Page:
Tuesday, September 2, 2014

Political cartoon in the Columbia Daily Tribune is an example of lazy journalism

I wasn’t surprised when the Columbia Daily Tribune, my hometown newspaper, printed a political cartoon that many deem cruel and racist. It simply reflects the news culture in Columbia, Missouri, a town only 117 miles from Ferguson, Missouri.

The cartoon portrays protestors in Ferguson holding signs that read “Burn Ferguson”, “No 60” Plasma TV, No Peace”, and “Steal to Honor Michael Brown.” The cartoon appeared during the peak of tension between protestors and law enforcement.  During those stressful days in Ferguson, some looted, and officials reported witnessing protestors throw Molotov cocktails.

The news cycle was replete with tails of violence among protestors, and numerous news sources focused on this aspect of the story. Many wondered why reporters failed to dig deeper into the root causes of rage among protestors, and inquired into why law enforcement employed military tactics to control peaceful protest.

The Columbia Daily Tribunes decision to stress the looting and burning angle represents the type of lazy journalism that has obstructed the reporting of this story.  The cartoon communicates what is felt by many readers – that the protests in Ferguson made looting the primary agenda. This slant is imbedded in the perception of readers already guided by stereotyping that makes it difficult to concede the concerns of those protesting in Ferguson.

This story is, at the core, a reminder of how race and perceptions related to racism can significantly impact judgment.  The editors at the Tribune failed their readers by poking fun at a minor slice within an extraordinarily complex story. The reporting on Ferguson, as with all stories, should be placed within both a historical and contemporary context.  Newspapers are responsible in getting the story right when those witnessing from the outside become engrossed by their assumptions.

I call this form of reporting lazy due to its readiness in declaring the message of the status quo.  Lazy journalism follows the line of what others report.  The national news media was quick to endorse the stance of law enforcement in reporting related to looting and the launching of Molotov cocktails.  Many among the protestors have reported a different story – that water bottles were thrown, that many of the attacks were initiated by law enforcement, and that looters were outsiders who came under attack by peaceful protestors.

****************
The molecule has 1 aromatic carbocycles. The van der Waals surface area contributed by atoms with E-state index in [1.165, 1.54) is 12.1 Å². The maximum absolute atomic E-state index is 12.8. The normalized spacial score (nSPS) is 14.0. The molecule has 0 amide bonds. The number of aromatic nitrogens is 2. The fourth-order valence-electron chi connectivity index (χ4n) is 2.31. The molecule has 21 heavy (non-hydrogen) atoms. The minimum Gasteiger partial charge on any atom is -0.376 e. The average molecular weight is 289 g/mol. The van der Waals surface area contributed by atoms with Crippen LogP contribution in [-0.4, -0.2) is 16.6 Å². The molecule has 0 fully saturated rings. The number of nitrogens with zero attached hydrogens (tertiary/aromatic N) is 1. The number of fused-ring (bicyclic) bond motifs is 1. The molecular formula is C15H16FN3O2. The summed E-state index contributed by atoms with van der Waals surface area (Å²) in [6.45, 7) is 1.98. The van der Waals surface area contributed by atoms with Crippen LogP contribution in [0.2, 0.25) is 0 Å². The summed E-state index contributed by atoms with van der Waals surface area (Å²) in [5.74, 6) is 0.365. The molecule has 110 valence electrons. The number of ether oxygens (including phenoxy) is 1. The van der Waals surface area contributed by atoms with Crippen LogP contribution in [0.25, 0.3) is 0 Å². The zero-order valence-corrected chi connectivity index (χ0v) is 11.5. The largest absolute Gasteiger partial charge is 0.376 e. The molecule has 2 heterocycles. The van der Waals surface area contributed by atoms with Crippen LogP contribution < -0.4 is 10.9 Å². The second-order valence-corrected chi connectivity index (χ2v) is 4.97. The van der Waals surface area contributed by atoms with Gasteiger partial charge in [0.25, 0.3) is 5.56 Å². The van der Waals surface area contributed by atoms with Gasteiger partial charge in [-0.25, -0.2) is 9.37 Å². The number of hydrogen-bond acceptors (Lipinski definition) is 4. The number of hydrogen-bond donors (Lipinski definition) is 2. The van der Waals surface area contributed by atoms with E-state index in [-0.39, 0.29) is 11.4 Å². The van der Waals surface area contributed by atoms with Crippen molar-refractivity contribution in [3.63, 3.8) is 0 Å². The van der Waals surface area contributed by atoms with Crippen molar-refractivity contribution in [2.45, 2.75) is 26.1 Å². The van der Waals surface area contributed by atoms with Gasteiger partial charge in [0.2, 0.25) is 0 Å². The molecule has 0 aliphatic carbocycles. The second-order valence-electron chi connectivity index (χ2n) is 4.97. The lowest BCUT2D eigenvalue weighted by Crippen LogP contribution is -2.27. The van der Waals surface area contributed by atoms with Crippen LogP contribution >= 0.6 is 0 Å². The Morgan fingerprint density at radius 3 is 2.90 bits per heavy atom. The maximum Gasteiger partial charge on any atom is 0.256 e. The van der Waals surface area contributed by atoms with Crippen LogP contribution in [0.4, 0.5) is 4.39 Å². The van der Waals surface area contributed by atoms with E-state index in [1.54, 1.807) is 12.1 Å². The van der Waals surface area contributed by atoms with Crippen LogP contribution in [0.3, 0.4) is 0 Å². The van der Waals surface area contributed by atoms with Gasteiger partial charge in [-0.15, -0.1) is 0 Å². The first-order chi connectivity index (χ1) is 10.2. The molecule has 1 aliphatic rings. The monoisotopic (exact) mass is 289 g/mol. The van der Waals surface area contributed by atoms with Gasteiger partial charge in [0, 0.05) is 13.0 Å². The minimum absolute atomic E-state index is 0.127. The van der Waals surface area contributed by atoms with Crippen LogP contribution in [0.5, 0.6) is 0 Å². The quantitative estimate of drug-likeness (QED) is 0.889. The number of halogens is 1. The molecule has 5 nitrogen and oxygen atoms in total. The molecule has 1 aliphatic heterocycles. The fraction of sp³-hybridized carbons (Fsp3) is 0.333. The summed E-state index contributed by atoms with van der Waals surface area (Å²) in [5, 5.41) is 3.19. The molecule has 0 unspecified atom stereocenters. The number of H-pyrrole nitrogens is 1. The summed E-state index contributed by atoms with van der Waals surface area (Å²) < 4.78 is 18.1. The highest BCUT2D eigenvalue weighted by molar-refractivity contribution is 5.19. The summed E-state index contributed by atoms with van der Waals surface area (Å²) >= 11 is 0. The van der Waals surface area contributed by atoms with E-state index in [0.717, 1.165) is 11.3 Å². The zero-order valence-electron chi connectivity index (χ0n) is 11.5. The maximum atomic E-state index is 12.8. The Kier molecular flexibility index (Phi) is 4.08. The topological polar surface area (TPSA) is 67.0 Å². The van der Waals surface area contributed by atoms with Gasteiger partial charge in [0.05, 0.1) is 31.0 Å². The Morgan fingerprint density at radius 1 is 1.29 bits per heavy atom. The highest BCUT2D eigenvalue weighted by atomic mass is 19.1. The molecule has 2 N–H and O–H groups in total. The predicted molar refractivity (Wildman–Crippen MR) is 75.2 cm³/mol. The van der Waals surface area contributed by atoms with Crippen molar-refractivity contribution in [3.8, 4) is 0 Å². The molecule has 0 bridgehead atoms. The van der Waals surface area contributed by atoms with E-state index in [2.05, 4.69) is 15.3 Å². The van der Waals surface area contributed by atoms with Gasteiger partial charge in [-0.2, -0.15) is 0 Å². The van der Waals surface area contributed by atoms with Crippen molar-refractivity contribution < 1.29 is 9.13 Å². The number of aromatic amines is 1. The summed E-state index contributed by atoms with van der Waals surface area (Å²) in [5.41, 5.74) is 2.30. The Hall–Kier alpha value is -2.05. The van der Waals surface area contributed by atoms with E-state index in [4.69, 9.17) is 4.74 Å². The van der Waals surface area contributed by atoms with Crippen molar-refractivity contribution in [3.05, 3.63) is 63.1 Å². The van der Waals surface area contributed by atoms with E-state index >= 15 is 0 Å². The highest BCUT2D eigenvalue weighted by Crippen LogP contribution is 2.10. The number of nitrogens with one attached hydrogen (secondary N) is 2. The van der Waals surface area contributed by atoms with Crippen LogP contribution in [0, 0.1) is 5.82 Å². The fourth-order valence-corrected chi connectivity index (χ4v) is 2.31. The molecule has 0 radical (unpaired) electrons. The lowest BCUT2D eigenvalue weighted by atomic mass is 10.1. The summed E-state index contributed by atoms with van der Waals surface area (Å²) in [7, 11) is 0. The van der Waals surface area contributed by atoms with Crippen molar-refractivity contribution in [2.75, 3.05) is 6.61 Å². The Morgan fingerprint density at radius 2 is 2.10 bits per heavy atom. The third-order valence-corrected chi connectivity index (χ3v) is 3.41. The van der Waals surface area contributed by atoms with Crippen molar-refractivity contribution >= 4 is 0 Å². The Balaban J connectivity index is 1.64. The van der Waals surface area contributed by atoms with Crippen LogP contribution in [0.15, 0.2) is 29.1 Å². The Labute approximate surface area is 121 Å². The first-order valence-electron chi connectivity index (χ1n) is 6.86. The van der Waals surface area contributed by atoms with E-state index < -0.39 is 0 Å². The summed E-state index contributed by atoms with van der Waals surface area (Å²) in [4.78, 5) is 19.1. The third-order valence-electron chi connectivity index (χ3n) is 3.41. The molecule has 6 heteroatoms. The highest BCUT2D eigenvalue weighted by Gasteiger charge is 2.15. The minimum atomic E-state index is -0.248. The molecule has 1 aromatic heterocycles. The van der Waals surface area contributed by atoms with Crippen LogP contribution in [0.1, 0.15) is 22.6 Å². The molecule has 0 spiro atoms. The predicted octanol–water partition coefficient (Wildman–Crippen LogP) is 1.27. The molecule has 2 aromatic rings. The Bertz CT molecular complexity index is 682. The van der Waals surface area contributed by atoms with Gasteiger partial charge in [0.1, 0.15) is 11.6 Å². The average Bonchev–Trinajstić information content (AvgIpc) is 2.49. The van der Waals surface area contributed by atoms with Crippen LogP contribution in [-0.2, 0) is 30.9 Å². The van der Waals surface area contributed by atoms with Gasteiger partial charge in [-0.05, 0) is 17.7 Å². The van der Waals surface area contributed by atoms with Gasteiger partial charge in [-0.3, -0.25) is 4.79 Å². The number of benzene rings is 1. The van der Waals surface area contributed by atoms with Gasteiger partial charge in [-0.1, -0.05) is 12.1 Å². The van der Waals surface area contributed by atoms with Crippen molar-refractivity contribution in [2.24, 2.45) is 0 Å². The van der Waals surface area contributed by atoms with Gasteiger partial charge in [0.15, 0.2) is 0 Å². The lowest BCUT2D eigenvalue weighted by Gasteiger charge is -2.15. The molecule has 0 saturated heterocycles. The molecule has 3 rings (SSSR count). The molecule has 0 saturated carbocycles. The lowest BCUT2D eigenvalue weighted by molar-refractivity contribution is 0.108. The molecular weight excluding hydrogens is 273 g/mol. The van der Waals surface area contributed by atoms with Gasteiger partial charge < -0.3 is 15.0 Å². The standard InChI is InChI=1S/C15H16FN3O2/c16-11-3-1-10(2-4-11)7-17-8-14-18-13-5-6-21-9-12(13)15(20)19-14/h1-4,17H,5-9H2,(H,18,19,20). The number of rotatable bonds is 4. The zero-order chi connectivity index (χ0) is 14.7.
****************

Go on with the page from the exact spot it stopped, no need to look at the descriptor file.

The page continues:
Credible journalism struggles with assumptions, and seeks to get at the why behind the what.  The Columbia Tribune missed the mark by failing to report on the ground.  The paper’s error isn’t as much about printing the cartoon – something papers in other states may have done – but relates more to failing to take the story seriously by having their own reporters present.

As a paper located in Missouri, The Columbia Tribune owns responsibility in reporting on the Ferguson story.  The paper owes the community reporting that places the story within a communal context.  The lazy approach is to pull news from the wire service, seek a few local angles, and feed readers a localized version of what is being reported by national news outlets.

I expect more from my hometown paper.  Sadly, the Columbia Tribune isn’t positioned to engage in a high level of reporting related to questions involving race.  Pondering the implications of race and racism are low on the Columbia Tribune’s agenda, which reflects Missouri’s culture of running and hiding from stories about race.

Jim Robertson, managing editor, and the staff at the Columbia Tribune, had no intention in communicating a racist agenda.  Their lack of sensitivity is not a variable of a mean intended attack on black people.  It does speak to how assumptions of privilege show up when race fails to become a priority in how we report the news.  You can’t blame Robertson for not knowing the cartoon would be read as offensive.  You can blame Robertson, and the Columbia Daily Tribune, for failing to employ people with keen insight into that culture. 

This is what happens when black people are absent.  It’s what happened in Ferguson, Missouri.  Sadly, it’s happening in Columbia, Missouri. We fail to see it due to the way matters related to race is addressed in Missouri. 

You don’t talk about it until it’s too late.

And, that’s just being lazy.

1 comment:

  1. jJ Alfred Smith Sr.September 2, 2014 at 3:14 PM

    I was pastor of Secind Baptist Church in Columbia from 1957 to 1959.The community was segregated and black businesses had only a block that was pejoratively called sharp end. Protest was absent in a domesticated passive Black Community..Little Dixie is alive and well in Missouri. j alhred smith sr.